Richard Spencer became a media fixture in 2016 because the overwhelmingly white and middle-class American press was impressed by a white supremacist they found unnervingly relatable, in possession of not only all his teeth, but also “articulate,” “intellectual” and “a neat dresser.” The “white rights activist,” as one mainstream outlet I shit you not described Spencer in 2017, painted himself as the leader of an iconoclastic and edgy new ideology—the term “alt-right” was coined by Spencer in 2008 —as if white supremacy, anti-Blackness and hating Jews isn’t the absolute least transgressive, boringly predictable basis for any American political movement.
Spencer pushes the same tired, debunked, institutionalized race science that—from the 3/5ths Compromise to The Bell Curve to the current anti-history effort—has always justified white American power and the racial caste system that supports it. “We build, we produce, we go upward,” he said in 2016. “We don’t exploit other groups. We don’t gain anything from their presence. They need us, and not the other way around.”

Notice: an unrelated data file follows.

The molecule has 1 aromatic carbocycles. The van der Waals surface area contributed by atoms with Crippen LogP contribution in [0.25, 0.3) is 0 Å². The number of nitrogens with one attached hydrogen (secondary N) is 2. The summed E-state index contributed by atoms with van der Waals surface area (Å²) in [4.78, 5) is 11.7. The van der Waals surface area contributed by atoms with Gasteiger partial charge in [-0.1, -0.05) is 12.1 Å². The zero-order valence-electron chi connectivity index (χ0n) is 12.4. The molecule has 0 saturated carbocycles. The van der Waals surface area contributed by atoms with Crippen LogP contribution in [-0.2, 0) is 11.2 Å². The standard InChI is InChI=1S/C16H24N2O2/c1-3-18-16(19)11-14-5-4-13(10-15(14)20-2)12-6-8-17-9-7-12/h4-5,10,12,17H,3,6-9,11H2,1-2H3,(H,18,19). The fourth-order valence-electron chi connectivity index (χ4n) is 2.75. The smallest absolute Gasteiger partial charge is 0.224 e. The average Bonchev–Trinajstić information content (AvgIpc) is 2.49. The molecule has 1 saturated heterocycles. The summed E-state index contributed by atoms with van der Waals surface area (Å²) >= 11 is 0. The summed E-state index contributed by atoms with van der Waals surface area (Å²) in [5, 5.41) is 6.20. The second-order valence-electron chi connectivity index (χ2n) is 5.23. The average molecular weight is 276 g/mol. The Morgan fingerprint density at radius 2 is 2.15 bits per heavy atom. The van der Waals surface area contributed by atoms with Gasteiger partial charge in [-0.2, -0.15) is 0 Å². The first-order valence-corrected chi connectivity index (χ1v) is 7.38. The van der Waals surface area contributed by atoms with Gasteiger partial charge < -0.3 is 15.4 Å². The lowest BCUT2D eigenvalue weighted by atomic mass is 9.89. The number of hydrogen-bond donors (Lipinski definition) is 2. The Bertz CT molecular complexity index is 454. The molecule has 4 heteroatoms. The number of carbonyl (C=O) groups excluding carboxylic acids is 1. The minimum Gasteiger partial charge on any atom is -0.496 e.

But Spencer’s own wealth comes in part from government handouts and racial exploitation. Back in 2017, the Center for Investigative Reporting found that Spencer’s family owns 5,200 acres of Louisiana cotton and cornfields, farmland that was “subsidized heavily by the federal government,” collecting $2 million in federal payments between 2008 and 2015. Since that report ran, it appears the family has continued to accept funds from the U.S. Department of Agriculture. Dickenhorst Farms, owned jointly by Spencer, his mother and his sister, received payments of $50,000 and $94,147 in 2018 and 2019, respectively; since 1994 it’s taken $1,245,118 in government support.